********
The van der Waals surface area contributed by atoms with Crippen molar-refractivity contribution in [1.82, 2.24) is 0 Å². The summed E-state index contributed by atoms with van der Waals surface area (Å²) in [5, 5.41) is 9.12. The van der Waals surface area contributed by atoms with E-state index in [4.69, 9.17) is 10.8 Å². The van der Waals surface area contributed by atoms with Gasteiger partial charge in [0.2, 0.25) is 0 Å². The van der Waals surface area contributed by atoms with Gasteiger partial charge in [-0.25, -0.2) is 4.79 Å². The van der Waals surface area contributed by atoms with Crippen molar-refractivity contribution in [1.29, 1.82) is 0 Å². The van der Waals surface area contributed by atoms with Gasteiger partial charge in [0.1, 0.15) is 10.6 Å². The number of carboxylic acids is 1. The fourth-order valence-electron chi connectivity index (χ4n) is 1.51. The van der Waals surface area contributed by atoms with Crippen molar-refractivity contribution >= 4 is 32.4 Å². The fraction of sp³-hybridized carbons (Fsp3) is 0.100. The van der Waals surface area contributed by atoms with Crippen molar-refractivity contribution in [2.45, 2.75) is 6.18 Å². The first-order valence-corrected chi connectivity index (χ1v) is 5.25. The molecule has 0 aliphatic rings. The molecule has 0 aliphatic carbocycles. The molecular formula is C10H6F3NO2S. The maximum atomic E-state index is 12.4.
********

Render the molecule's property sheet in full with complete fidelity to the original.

The van der Waals surface area contributed by atoms with Crippen molar-refractivity contribution in [1.82, 2.24) is 0 Å². The summed E-state index contributed by atoms with van der Waals surface area (Å²) in [5, 5.41) is 9.12. The van der Waals surface area contributed by atoms with E-state index in [4.69, 9.17) is 10.8 Å². The van der Waals surface area contributed by atoms with Gasteiger partial charge in [0.2, 0.25) is 0 Å². The van der Waals surface area contributed by atoms with Gasteiger partial charge in [-0.25, -0.2) is 4.79 Å². The van der Waals surface area contributed by atoms with Crippen molar-refractivity contribution in [1.29, 1.82) is 0 Å². The van der Waals surface area contributed by atoms with Gasteiger partial charge in [0.1, 0.15) is 10.6 Å². The number of carboxylic acids is 1. The fourth-order valence-electron chi connectivity index (χ4n) is 1.51. The van der Waals surface area contributed by atoms with Crippen molar-refractivity contribution >= 4 is 32.4 Å². The fraction of sp³-hybridized carbons (Fsp3) is 0.100. The van der Waals surface area contributed by atoms with Crippen molar-refractivity contribution in [2.45, 2.75) is 6.18 Å². The first-order valence-corrected chi connectivity index (χ1v) is 5.25. The molecule has 0 aliphatic rings. The molecule has 0 aliphatic carbocycles. The molecular formula is C10H6F3NO2S. The maximum atomic E-state index is 12.4.